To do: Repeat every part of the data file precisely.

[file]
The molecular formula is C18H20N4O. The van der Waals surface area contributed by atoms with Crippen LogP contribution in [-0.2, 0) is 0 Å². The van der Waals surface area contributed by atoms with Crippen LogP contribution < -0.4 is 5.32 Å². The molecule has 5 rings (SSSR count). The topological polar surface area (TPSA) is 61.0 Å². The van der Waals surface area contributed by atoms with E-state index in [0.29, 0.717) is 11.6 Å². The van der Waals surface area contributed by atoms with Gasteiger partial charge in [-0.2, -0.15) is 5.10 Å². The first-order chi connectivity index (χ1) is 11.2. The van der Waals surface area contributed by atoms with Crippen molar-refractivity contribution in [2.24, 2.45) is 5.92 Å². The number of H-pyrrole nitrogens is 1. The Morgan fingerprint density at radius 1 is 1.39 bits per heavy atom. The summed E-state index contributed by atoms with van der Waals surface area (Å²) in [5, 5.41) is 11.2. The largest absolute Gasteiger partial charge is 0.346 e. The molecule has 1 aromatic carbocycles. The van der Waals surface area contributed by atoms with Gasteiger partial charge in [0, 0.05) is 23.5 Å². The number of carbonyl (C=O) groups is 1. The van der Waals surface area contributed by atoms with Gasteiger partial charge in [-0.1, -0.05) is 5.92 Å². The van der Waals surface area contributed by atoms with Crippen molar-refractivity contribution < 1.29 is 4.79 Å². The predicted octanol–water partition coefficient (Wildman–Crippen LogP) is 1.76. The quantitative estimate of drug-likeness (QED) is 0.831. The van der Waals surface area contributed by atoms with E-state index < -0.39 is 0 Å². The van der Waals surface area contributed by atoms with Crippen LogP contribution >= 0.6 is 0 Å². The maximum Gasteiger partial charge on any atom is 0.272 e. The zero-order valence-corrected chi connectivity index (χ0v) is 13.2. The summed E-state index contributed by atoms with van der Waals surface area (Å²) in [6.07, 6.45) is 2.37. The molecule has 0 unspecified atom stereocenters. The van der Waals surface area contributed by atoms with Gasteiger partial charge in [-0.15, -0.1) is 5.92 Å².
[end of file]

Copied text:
The molecular formula is C18H20N4O. The van der Waals surface area contributed by atoms with Crippen LogP contribution in [-0.2, 0) is 0 Å². The van der Waals surface area contributed by atoms with Crippen LogP contribution < -0.4 is 5.32 Å². The molecule has 5 rings (SSSR count). The topological polar surface area (TPSA) is 61.0 Å². The van der Waals surface area contributed by atoms with E-state index in [0.29, 0.717) is 11.6 Å². The van der Waals surface area contributed by atoms with Gasteiger partial charge in [-0.2, -0.15) is 5.10 Å². The first-order chi connectivity index (χ1) is 11.2. The van der Waals surface area contributed by atoms with Crippen molar-refractivity contribution in [2.24, 2.45) is 5.92 Å². The number of H-pyrrole nitrogens is 1. The Morgan fingerprint density at radius 1 is 1.39 bits per heavy atom. The summed E-state index contributed by atoms with van der Waals surface area (Å²) in [5, 5.41) is 11.2. The largest absolute Gasteiger partial charge is 0.346 e. The molecule has 1 aromatic carbocycles. The van der Waals surface area contributed by atoms with Gasteiger partial charge in [0, 0.05) is 23.5 Å². The number of carbonyl (C=O) groups is 1. The van der Waals surface area contributed by atoms with Gasteiger partial charge in [-0.1, -0.05) is 5.92 Å². The van der Waals surface area contributed by atoms with Crippen molar-refractivity contribution < 1.29 is 4.79 Å². The predicted octanol–water partition coefficient (Wildman–Crippen LogP) is 1.76. The quantitative estimate of drug-likeness (QED) is 0.831. The van der Waals surface area contributed by atoms with E-state index < -0.39 is 0 Å². The van der Waals surface area contributed by atoms with Crippen LogP contribution >= 0.6 is 0 Å². The maximum Gasteiger partial charge on any atom is 0.272 e. The zero-order valence-corrected chi connectivity index (χ0v) is 13.2. The summed E-state index contributed by atoms with van der Waals surface area (Å²) in [6.07, 6.45) is 2.37. The molecule has 0 unspecified atom stereocenters. The van der Waals surface area contributed by atoms with Gasteiger partial charge in [-0.15, -0.1) is 5.92 Å².